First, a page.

“Wow, that’s real something John; but why did she not come with you? Was she busy?” Jannat enquired.
“Twisha left me for ever, almost a year back,” muttered John. Jannat could not believe if she had heard right.
“She left me and I am devastated. I love her and miss her terribly and do not know what to do as I hold myself responsible for this.”
“If you don’t mind, can we talk about this, John?” said a bewildered Jannat.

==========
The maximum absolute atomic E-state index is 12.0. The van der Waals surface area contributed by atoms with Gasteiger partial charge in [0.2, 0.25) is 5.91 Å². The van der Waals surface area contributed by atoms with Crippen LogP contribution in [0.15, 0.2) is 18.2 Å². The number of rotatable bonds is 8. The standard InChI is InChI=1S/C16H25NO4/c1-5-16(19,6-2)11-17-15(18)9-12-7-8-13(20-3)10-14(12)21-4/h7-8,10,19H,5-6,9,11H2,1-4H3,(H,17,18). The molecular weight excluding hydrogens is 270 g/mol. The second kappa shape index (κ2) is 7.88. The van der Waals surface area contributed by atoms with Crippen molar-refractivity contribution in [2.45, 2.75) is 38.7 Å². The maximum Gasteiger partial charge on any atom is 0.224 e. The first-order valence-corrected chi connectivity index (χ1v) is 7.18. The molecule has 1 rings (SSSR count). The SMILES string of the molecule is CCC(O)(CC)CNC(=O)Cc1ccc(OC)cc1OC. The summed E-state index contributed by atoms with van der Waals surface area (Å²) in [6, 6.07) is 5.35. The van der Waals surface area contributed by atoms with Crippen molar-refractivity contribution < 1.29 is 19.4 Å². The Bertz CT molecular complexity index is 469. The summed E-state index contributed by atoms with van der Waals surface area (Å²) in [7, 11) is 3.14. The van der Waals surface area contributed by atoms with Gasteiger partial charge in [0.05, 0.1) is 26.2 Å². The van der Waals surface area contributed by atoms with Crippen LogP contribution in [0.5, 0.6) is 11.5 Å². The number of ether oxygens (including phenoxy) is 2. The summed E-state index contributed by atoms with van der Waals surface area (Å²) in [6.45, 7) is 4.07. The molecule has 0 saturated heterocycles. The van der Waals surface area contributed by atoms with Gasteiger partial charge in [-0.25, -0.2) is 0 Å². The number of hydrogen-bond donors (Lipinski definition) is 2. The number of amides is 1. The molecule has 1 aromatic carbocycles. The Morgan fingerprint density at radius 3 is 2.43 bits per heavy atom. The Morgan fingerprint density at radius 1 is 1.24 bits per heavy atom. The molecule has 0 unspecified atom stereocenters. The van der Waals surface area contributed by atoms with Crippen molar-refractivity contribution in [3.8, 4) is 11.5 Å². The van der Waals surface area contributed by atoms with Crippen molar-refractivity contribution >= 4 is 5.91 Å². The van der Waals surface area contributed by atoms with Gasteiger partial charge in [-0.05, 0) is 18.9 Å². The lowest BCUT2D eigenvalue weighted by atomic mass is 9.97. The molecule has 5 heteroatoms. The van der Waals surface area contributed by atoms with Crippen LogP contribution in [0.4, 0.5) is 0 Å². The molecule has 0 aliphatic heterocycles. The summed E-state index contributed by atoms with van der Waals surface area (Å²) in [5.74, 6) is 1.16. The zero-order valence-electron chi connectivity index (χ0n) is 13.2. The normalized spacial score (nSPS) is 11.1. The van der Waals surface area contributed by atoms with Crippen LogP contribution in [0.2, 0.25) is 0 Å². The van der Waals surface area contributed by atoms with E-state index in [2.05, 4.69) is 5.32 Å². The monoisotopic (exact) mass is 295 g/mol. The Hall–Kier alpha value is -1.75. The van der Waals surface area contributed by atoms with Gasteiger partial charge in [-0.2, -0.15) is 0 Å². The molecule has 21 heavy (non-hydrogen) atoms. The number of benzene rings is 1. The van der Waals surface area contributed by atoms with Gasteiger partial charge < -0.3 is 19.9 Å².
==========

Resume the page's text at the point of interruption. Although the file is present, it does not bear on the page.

“Honestly, I don’t know what to talk.” But talk he did. “In the past one year I have done a lot of introspection, and I have realised the mistakes that I have committed..” sighed John. “Both of us loved each other so much and we were so sure of each other, that little did we realise that any relationship needed to be constantly worked upon. We can never take any relationship for granted. I did just that. I, unknowingly, expected the world from her. Maybe, deep down, my condition was pro-patriarchal and I started taking on the role of only a provider and a protector for her, believing that I was being dutiful. I was ambitious and I was climbing up the corporate ladder fast and, of course, by default, stress started making its presence felt, significantly. My parents were ageing and in my drive to reach the top, I mixed up responsibilities. My expectations from Twisha were increasing manifold. I expected her to understand me in and out, without even an explaination from my side. Probably, that was the test of love for me. Why did it never enter my head that in a good marriage, the partners are equal. They are there to understand each other, support and compliment each other, not to demand of one-sided understanding. I forgot that she would have expectations from me too, and, that should be addressed equally.” John stopped to have a sip of water and then started staring into nowhere in particular, somewhere far ahead of him.